People management is one of the principal skills that any leader needs to have. And yet it is also one of the most difficult to master. People are far more complex and unpredictable than almost anything else we deal with in business. Their behaviour is hard to influence, and even harder to predict and plan for.

And as leaders, we all need to work hard on maintaining our people management skills too. Being a good people manager isn’t about learning a few tried and tested methods, and then just sticking to them. It is about continual development. It’s about having the ability to take a flexible approach as people and circumstances change. Regardless of how long we’ve been in business, there is always room for improvement.

But it is also worth – once in a while – going back to the basics. So with that in mind, here are my five golden rules of people management.

Five Golden Rules of People Management

Rule 1: Start with a compelling vision

The vision you have for your team or your business, is where it all begins. Every entrepreneur knows that having a vision of what you want to achieve is critical to the success of their business. And as leaders, whether or not we run our own company, formulating a vision is crucial.

Here’s why. The first reason is that an inspiring, transformative vision acts as a rallying point. It is, in essence, how your company might one day change the world. It could be ‘To accelerate the world’s transition to sustainable energy’ (Tesla). Or it might simply be to ‘Spread Ideas’ (TED). But if it is aspirational enough, it will attract the kind of people who share your passion. It gives everyone who works for you a very clear end goal.

And most importantly, a well-communicated vision simply makes the daily tasks that they do more meaningful. The experts at Forbes recently researched this. They discovered that employees who don’t find their company’s vision meaningful in any way have average engagement scores of only 16 per cent.

When your teams feel engaged and as if every job they do contributes to a broader journey, your job as a leader is much easier.

Rule 2: Treat everyone the same way…

Consistency as a people manager is absolutely crucial. We have all been in situations where we’ve seen other people treated differently to us. We are hardwired to recognise and react badly to inconsistency. Think back to childhood, at school or at home. Not being treated equally to others causes deep-rooted resentment.

To make sure this doesn’t happen in your teams, you can do a couple of things. The first is simply to lead by example. Treat yourself exactly as you would all of the other people who work for you. Apply the same standards and expectations to your own behaviour, and be a role model for your wider team.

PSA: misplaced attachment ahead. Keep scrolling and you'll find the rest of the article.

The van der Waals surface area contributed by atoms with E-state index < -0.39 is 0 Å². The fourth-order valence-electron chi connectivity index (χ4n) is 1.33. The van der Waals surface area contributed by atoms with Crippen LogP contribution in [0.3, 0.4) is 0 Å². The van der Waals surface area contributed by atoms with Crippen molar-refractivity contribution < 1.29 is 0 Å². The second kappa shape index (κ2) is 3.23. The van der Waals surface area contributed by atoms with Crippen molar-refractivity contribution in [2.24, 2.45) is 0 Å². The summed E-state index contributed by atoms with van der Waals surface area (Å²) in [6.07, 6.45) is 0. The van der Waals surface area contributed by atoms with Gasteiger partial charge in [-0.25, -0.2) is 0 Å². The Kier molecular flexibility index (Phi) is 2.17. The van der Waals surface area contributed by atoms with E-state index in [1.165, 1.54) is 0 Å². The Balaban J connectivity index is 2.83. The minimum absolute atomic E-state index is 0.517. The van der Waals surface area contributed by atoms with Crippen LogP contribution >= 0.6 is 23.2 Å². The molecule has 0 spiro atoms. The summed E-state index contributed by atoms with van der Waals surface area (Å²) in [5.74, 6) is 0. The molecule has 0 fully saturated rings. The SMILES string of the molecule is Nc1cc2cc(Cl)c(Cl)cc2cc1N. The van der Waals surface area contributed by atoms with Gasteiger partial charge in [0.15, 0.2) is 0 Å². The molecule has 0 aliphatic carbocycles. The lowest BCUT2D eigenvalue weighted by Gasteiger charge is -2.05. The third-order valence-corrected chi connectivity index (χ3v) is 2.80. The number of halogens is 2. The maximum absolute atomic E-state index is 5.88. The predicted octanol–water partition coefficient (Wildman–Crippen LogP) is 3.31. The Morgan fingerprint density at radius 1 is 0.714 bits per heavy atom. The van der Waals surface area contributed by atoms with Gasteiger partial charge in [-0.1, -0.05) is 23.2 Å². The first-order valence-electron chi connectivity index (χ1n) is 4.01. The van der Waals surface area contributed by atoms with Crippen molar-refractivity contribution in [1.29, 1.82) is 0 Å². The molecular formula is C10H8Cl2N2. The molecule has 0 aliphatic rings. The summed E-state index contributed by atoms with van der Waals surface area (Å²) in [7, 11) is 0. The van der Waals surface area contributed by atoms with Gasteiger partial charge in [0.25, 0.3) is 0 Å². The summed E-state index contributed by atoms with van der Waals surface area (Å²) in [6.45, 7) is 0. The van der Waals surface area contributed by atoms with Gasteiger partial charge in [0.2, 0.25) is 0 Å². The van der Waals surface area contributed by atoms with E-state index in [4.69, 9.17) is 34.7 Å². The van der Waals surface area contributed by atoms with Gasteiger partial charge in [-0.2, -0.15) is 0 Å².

Secondly, be very clear about what those expectations are. Good, consistent communication is at the heart of effective people management. And when we set expectations, this is particularly important. Establish exactly what you need from people, and communicate this clearly and consistently to everyone.

Rule 3: …But also remember that everyone is different

Consistency is crucial in terms of expectations, ways of working and even performance targets. But the other great skill of a good people manager is also to be flexible.

By this, I mean simply recognising that everyone is different. This may seem obvious. But it is actually quite easy to forget in a working environment that is focused on processes and regulatory conformity.

So how does this difference manifest itself? In my experience, it can be in a variety of ways. Different paces of working. Different ways of taking in and interpreting information. Different levels of emotion intelligence and interpersonal skills.

Take all of these factors into account and adapt your approach. A team is, after all, still a collection of individuals.

Rule 4: Listen

If effective people management is actually a combination of many different skills, listening is one of the most important. As leaders, listening has to be one of our key activities, taking up a large proportion of our time.

Leadership development expert Jack Zenger explains that “leaders with a preference for listening are rated as significantly more effective than those who spend the majority of their time holding forth.”

When we listen well as leaders, it creates many different benefits. It gives us valuable feedback on our own performance, for one.

But it also flattens out the hierarchy between a leader and their teams. When a team feels listened to, they feel more engaged in the company. They feel that they are contributing to the business in a tangible way, with their own ideas. They understand that what they do brings value to the team. And when they’re listened to, and people act on their views, levels of trust rise within the company.

Rule 5: Always Reward and Recognise

All of these first four rules about people management feed into one final big one: the need to reward and recognise.

When people do things that take your team or your company closer to realising its vision, reward and recognise this. When they work in a way that is a model and an example to other team members, reward and recognise this.

And when they contribute their ideas and take the time to engage in the future of the business, reward and recognise this.Why? Because without reward and recognition, the relationship between leader and team becomes one-sided. When people see that leaders don’t recognise or value what they do, they become disengaged.

And when that happens, ultimately, they walk away – and you lose out.